Making the case of Jewish settlement in Palestine, Einstein wrote that “one of the most extraordinary features of the Jewish rebuilding of Palestine was that the influx of Jewish pioneers resulted not in the displacement and impoverishment of the local Arab population but in its phenomenal increase and greater prosperity."

But Einstein’s appeal failed to convince Nehru to leave India’s principled stand for the Palestinian cause and vote in favour of Palestine’s partition for the proposed Jewish state.

In reply to Einstein’s letter, he wrote back on July 11, 1947, “I confess that while I have a very great deal of sympathy for the Jews I feel sympathy for the Arabs also. I know that the Jews have done a wonderful piece of work in Palestine and have raised the standards of the people there, but one question troubles me. After all these remarkable achievements, why have they failed to gain the goodwill of the Arabs? Why do they want to compel the Arabs to submit against their will to certain demands [i.e., partition and Jewish statehood]?”

Nehru also made it clear to Einstein that apart from India’s principled stand, it was also because of India’s policy concerns on domestic and international developments which could not allow India to vote in favour of Israel, “National leaders, unfortunately, had to pursue essentially selfish policies. Each country thinks of its own interest first. If it so happens that some international policy fits in with the national policy of the country, then that nation uses brave language about international betterment. But as soon as that international policy seems to run counter to national interests or selfishness, then a host of reasons are found not to follow that international policy.”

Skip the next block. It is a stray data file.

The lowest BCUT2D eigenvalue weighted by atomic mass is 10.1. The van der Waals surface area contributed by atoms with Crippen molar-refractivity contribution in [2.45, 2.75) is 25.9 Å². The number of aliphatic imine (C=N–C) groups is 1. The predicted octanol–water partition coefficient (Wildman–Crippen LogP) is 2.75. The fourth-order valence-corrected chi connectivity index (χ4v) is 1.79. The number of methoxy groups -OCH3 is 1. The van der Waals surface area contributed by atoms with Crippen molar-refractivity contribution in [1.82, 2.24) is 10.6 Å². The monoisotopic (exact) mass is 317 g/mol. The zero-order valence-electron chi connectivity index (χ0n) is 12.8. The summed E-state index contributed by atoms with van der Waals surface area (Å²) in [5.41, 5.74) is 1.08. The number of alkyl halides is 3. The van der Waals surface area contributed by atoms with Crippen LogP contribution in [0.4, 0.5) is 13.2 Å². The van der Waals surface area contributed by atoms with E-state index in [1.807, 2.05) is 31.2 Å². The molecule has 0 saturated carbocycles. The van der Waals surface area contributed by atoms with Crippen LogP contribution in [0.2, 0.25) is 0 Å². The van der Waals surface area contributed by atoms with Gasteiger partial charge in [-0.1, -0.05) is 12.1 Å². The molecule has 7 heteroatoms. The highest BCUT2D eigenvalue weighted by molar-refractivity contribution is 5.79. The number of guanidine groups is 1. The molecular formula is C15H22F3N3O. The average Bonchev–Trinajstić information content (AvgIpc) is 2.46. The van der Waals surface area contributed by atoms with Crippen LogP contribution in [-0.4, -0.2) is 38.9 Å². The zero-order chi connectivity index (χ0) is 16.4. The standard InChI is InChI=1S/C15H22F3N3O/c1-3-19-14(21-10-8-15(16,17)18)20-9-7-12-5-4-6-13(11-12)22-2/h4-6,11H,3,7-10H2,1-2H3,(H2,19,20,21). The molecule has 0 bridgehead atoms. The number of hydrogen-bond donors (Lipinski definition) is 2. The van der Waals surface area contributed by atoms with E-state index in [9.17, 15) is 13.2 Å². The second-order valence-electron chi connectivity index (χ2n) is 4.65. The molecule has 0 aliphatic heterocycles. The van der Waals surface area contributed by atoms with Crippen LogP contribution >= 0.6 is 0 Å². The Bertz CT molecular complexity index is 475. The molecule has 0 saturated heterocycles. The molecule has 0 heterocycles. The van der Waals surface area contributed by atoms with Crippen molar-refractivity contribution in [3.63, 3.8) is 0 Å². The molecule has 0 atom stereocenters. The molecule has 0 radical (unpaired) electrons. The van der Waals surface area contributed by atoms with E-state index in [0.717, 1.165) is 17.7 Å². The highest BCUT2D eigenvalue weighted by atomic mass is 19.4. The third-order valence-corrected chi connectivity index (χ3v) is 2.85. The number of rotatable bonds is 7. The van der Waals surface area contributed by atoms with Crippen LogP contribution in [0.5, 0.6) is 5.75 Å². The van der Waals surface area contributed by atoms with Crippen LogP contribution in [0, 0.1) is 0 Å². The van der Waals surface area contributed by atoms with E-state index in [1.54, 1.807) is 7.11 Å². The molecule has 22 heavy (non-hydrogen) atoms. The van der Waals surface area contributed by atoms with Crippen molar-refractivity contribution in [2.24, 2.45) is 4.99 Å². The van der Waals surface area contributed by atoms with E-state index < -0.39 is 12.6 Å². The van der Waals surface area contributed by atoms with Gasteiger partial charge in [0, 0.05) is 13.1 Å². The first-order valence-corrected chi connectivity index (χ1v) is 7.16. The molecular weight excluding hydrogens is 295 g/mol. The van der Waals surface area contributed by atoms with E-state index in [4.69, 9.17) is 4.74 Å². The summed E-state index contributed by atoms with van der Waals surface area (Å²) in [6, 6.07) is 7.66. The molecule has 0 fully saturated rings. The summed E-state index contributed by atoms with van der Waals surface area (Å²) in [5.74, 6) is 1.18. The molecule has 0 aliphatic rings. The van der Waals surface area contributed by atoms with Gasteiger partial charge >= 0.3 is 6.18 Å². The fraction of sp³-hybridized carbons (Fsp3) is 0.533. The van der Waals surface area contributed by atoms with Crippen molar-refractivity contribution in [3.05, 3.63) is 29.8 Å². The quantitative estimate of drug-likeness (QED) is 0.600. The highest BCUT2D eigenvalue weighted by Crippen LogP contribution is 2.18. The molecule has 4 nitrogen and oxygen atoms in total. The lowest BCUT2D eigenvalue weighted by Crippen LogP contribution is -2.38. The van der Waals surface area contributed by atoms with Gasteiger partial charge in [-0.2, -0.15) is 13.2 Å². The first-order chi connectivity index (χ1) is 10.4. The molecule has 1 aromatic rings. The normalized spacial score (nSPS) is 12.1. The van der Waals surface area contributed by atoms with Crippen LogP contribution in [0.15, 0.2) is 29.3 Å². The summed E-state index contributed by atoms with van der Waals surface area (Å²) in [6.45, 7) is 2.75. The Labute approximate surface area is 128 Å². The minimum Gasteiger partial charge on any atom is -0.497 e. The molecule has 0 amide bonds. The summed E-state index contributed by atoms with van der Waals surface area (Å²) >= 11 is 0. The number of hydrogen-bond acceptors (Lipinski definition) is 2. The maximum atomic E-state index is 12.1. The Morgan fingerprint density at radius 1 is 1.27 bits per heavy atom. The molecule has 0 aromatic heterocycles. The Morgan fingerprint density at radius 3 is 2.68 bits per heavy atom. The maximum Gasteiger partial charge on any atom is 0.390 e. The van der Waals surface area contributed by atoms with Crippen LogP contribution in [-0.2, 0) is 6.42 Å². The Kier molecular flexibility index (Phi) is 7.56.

India, which was going to celebrate its first Independence Day a month later, on August 15, 1947, had a sizeable Muslim population which was opposed to the Jewish occupation of Palestine. Besides, the wounds of India’s partition along the religion lines were still fresh. Also, a war with Pakistan was looming large and India needed international support including from the Arab nations.

The UNGA resolution on division of Palestine was passed with a mandate of 33 votes while 13 member countries, including India, voted against it. All six Arab member countries of the UN staged walk-out highlighting the fact that the partition was not acceptable to the Arab nations.

10 countries along with Britain abstained from voting. The British stand was bizarre because it was an ill-conceived and half-baked British document only, known as 1917 Balfour Declaration that gave rise to the whole Palestine-Israel issue as we see it today. The British stand was that anything inimical to the interests of the existing non-Jewish communities would not be acceptable while advocating for Jewish homeland in the British Mandate of Palestine, something that made it to abstain from voting 30 years later. Nehru’s was also against the Balfour Declaration because it sought to create a Jewish nation in Palestine which was not “empty and uninhabited and was already a home to Arabs.”